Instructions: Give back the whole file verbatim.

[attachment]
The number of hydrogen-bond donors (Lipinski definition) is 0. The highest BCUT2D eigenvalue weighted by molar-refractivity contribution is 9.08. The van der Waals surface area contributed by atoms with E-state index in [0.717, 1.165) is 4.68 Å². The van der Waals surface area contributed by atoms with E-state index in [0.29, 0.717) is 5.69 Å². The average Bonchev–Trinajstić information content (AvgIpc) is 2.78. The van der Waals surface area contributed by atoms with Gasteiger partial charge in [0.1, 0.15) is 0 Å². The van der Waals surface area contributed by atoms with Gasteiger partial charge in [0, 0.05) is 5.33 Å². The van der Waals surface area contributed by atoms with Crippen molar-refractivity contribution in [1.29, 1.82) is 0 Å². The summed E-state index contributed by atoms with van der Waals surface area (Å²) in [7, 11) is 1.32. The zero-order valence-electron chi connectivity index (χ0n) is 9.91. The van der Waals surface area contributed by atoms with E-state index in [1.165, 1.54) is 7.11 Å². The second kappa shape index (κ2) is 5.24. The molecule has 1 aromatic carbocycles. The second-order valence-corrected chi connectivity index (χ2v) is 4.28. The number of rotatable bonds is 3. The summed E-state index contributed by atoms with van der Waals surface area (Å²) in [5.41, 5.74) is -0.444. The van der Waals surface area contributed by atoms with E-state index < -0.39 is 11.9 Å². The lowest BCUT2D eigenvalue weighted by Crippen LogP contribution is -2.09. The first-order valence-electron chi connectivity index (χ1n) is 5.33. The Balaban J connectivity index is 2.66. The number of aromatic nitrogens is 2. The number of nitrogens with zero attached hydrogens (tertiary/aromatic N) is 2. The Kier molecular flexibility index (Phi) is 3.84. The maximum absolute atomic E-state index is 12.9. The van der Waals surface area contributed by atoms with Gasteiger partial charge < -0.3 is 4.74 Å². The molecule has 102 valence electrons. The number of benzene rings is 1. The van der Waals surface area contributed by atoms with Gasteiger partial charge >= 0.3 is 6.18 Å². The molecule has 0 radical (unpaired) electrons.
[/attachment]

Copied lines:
The number of hydrogen-bond donors (Lipinski definition) is 0. The highest BCUT2D eigenvalue weighted by molar-refractivity contribution is 9.08. The van der Waals surface area contributed by atoms with E-state index in [0.717, 1.165) is 4.68 Å². The van der Waals surface area contributed by atoms with E-state index in [0.29, 0.717) is 5.69 Å². The average Bonchev–Trinajstić information content (AvgIpc) is 2.78. The van der Waals surface area contributed by atoms with Gasteiger partial charge in [0.1, 0.15) is 0 Å². The van der Waals surface area contributed by atoms with Gasteiger partial charge in [0, 0.05) is 5.33 Å². The van der Waals surface area contributed by atoms with Crippen molar-refractivity contribution in [1.29, 1.82) is 0 Å². The summed E-state index contributed by atoms with van der Waals surface area (Å²) in [7, 11) is 1.32. The zero-order valence-electron chi connectivity index (χ0n) is 9.91. The van der Waals surface area contributed by atoms with E-state index in [1.165, 1.54) is 7.11 Å². The second kappa shape index (κ2) is 5.24. The molecule has 1 aromatic carbocycles. The second-order valence-corrected chi connectivity index (χ2v) is 4.28. The number of rotatable bonds is 3. The summed E-state index contributed by atoms with van der Waals surface area (Å²) in [5.41, 5.74) is -0.444. The van der Waals surface area contributed by atoms with E-state index < -0.39 is 11.9 Å². The lowest BCUT2D eigenvalue weighted by Crippen LogP contribution is -2.09. The first-order valence-electron chi connectivity index (χ1n) is 5.33. The Balaban J connectivity index is 2.66. The number of aromatic nitrogens is 2. The number of nitrogens with zero attached hydrogens (tertiary/aromatic N) is 2. The Kier molecular flexibility index (Phi) is 3.84. The maximum absolute atomic E-state index is 12.9. The van der Waals surface area contributed by atoms with Gasteiger partial charge < -0.3 is 4.74 Å². The molecule has 102 valence electrons. The number of benzene rings is 1. The van der Waals surface area contributed by atoms with Gasteiger partial charge >= 0.3 is 6.18 Å². The molecule has 0 radical (unpaired) electrons.